Janssen's Zytiga Shines At ASCO But Prostate Cancer Pipeline Progress May Dampen Impact
Janssen reported treatment altering Phase III data at ASCO 2017 for a new Zytiga combination targeting hormone-naïve metastatic prostate cancer patients – but the triple regimen's relevance might be short-lived as momentum builds in the late-stage pipeline.
Janssen Pharmaceutical Cos. (a Johnson & Johnson company) reported positive Phase III data for Zytiga (abiraterone acetate) in hormone-naïve metastatic prostate cancer, providing a non-chemotherapy option for patients that is expected to change the standard of care. However, the market impact of Janssen's triple therapy could be limited due to a busy late-stage drug pipeline that includes novel mechanisms of action.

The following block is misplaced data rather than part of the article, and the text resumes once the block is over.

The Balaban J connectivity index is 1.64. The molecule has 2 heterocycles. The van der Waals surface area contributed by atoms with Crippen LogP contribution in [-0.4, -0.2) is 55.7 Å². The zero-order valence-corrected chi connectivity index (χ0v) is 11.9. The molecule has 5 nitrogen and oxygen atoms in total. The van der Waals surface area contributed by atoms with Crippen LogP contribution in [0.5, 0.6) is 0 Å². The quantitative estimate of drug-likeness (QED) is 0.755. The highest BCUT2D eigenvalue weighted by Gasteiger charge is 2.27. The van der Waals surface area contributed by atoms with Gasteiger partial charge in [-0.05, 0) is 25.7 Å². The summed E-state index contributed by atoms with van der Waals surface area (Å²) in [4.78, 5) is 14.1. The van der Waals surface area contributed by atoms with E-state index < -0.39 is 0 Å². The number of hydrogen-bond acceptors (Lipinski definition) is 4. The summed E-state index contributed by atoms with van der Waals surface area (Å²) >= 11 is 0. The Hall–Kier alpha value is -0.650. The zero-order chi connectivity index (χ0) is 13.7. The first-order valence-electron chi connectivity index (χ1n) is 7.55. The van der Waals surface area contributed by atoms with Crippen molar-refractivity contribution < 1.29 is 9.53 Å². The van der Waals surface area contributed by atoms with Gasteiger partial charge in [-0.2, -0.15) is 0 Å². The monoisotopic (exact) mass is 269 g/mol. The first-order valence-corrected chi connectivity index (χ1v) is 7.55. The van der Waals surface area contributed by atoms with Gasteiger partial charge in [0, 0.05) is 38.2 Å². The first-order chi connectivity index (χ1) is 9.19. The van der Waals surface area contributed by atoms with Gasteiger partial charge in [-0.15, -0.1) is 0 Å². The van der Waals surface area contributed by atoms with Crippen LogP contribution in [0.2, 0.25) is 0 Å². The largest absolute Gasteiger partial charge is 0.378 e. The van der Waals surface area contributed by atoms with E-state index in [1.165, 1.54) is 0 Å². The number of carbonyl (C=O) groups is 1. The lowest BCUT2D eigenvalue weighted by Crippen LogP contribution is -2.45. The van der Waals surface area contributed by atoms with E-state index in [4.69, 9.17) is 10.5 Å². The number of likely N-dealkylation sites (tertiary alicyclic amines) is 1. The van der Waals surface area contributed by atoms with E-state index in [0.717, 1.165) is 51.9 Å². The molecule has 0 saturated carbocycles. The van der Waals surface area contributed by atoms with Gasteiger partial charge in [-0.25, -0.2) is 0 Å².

Data from the Phase III LATITUDE study, the subject of the June 4 plenary session at the American Society of Clinical Oncology's annual meeting in Chicago, showed that Zytiga plus prednisone in combination with androgen deprivation therapy (ADT) reduced the risk of death by 38%. The combination has already been filed in Europe where a label extension decision for the drug is expected later this year.
Median overall survival (OS) for patients treated with Zytiga plus prednisone in combination with ADT has not been reached yet, but median OS for the placebo plus ADT arm of the Phase III trial was 34.7 months. Median radiographic progression free survival (rPFS) was 33 months in the Zytiga arm compared with 14.8 months with placebo plus ADT.
ASCO chief medical officer Richard Schilsky said the results were likely to change the standard of care for hormone-naïve patients with metastatic disease "overnight."